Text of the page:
Behind the Name

Braving weeds and hungry mosquitoes, Historical Society members made a trip to the hidden Gridley Pioneer Cemetary in July of 2010.

Braving weeds and hungry mosquitoes, Historical Society members made a trip to the hidden Gridley Pioneer Cemetery in July of 2010.

A school, a cemetery, a ball field, a restaurant…these are just a few of the things in Long Grove that have used the name Gridley. It all started back in 1835 when John and Nancy Gridley and their six children (Elisha, George, John T., Elizabeth, Mary Ann, and Louisa) boarded a steamer, then a canal boat, and finally a wagon to make their way to where Long Grove is today. Why move into the wilderness from their “civilized” home in New York? John had a leather tanning business out East, but due to the poor economy in the mid 1830’s thought he would try his hand at farming. So the Gridley family went to where good land was available–Illinois. John and his sons built a home from logs and began laying out roads. Hard to imagine Long Grove without any roads, let alone traffic, isn’t it? The Gridley School was built in 1838 and was the first in the area. Two of the school teachers eventually married into the family as brides to sons Elisha and George. Nancy and a few other women who had moved into the area started the first church (also a log structure) in Lake County, what is now known as Ivanhoe Church.

Sons George and John tried their luck in the Gold Rush of 1849 and relocated to California. When things didn’t “pan out” as they had hoped, the men returned to Long Grove. Son Elisha built a dramatic mansion near the intersection of Oakwood Road and Rt. 83 called Endwood. This was later turned into a resort called Oakwood at the turn of the century. The mansion no longer exists, as it was demolished in the 1940’s. Many of the pioneering family members are buried in the Gridley Cemetery, which is maintained by the Long Grove Historical Society.

Thanks to my friends in the Historical Society for helping me research and fact-check this. Our local group survives on donations and volunteers and is a great resource for those wanting to know more about our Long Grove history. Check them out at

Diary of a One-Room School Teacher

Getting ready to start the lesson by ringing the school bell.

Getting ready to start the lesson by ringing the school bell.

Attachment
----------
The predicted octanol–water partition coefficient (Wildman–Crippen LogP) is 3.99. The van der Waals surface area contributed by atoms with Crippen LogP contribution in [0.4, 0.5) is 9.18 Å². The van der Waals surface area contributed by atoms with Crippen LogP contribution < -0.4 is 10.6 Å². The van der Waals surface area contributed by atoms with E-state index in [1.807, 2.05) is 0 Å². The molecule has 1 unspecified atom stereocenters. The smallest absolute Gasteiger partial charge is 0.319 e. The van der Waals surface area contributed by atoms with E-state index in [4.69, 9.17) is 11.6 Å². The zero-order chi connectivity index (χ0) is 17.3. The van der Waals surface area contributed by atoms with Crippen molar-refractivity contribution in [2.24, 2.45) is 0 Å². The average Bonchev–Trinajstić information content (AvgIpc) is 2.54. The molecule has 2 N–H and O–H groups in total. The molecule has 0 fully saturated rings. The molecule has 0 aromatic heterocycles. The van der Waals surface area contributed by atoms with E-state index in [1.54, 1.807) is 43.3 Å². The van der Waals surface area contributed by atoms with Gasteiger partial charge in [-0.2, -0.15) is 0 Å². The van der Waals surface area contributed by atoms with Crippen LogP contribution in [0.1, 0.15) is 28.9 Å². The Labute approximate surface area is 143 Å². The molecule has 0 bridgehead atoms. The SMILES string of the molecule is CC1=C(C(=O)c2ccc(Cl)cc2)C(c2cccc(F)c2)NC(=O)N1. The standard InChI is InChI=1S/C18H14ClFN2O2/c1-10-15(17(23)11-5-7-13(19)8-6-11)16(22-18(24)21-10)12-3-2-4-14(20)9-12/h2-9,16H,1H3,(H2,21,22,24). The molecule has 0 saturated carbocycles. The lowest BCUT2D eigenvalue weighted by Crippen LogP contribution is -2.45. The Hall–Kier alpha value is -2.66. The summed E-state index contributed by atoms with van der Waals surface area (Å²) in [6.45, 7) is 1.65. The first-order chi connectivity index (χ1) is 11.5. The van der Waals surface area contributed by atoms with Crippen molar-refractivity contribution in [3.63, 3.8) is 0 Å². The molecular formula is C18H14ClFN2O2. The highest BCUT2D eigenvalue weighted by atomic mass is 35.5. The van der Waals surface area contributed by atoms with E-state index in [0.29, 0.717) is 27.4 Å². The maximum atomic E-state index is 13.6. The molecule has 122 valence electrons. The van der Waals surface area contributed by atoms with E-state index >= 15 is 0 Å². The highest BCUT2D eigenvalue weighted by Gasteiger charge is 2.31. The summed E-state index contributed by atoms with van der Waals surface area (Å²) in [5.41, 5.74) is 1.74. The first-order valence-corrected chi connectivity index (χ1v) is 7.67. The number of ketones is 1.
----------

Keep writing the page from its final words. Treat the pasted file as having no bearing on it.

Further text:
Ever have one of those days when nothing seems to go right?  I recently had a day that started out bad and went to worse, and frankly I was in no mood to teach.  But two classes of eager third grade students from Country Meadows were counting on me to lead a field trip at Archer School that afternoon, so what could I do but don my 1860’s day-dress, and subject myself for questioning:

“Did you really teach here?”

Well, I realize that today I might look and feel like I am 165 years old, but no, I am not the actual original schoolteacher from 1849.

“Can I pretend to be naughty so you will use the switch on me?

You know, that’s not a bad idea, but unfortunately your parents could have me arrested if I actually employed old-school discipline.

“How come they did not fall in when using the outhouse?  And is that what I think it is?”

The children were careful and used the privy at home too.  And yes, the raccoons have broken in again and set up their latrine in our outhouse, but they are not smart enough to use the holes!

“Do we get to use the axe to chop wood for the pot-belly stove?”

No, but Mr. Lee Bassett has many pitchforks and other sharp objects to fascinate you in the barn.

“I already know the rules of the spelling bee because I saw a video of one on YouTube!”

Okay… if we are role-playing that it is 1876, and I am really your school teacher and you are really my student, what in the world is a “video” and mercy-sakes, a “YouTube?”

After two hours of relentless inquiry by some of our brightest little residents, I found my spirits had been lifted.  When surrounded by so much infectious enthusiasm and joy, how could they not be?  Thanks, kids!!!


At the crossroads in Mutterscholtz, France.

At the crossroads in Muttersholtz, France.

Since I happen to be traveling in Austria at the moment, I thought I should create a post with a little bit of European flair.  And some history thrown in for good measure, too!  I took this picture of a beautiful old-world building back in 2012, while traveling in the Alsace-Lorraine region of France.  The original settlers of Long Grove emigrated from this small town of Muttersholtz (“Mother’s Wood” in English) in the mid 1800’s, and originally named our town after their ancestral home, which was part of Germany at the time.  Legend has it that they picked our area because the “Long Grove” of trees reminded them of the terrain back home.  The original postmaster in town, a man by the name of Sigwalt, is credited with first registering the name.  However, as time went on the residents desired an English name, so Long Grove was chosen.  Today, the European town of Muttersholtz is a quaint French village, surrounded by mountains.  Many of the restored homes appeared to have originally had attached barns, speaking to the farming ways of old.  It features a central crossroads just like our Village, and some sleepy picturesque buildings, mostly residential.  It did feel like a place that could be a sister city to Long Grove.  We stopped by the Mayor’s office (even though I was only a Trustee at the time) and though I speak no French and they spoke little English, we still managed to communicate.  They had no idea that there is a town in America that used to be known as Muttersholtz.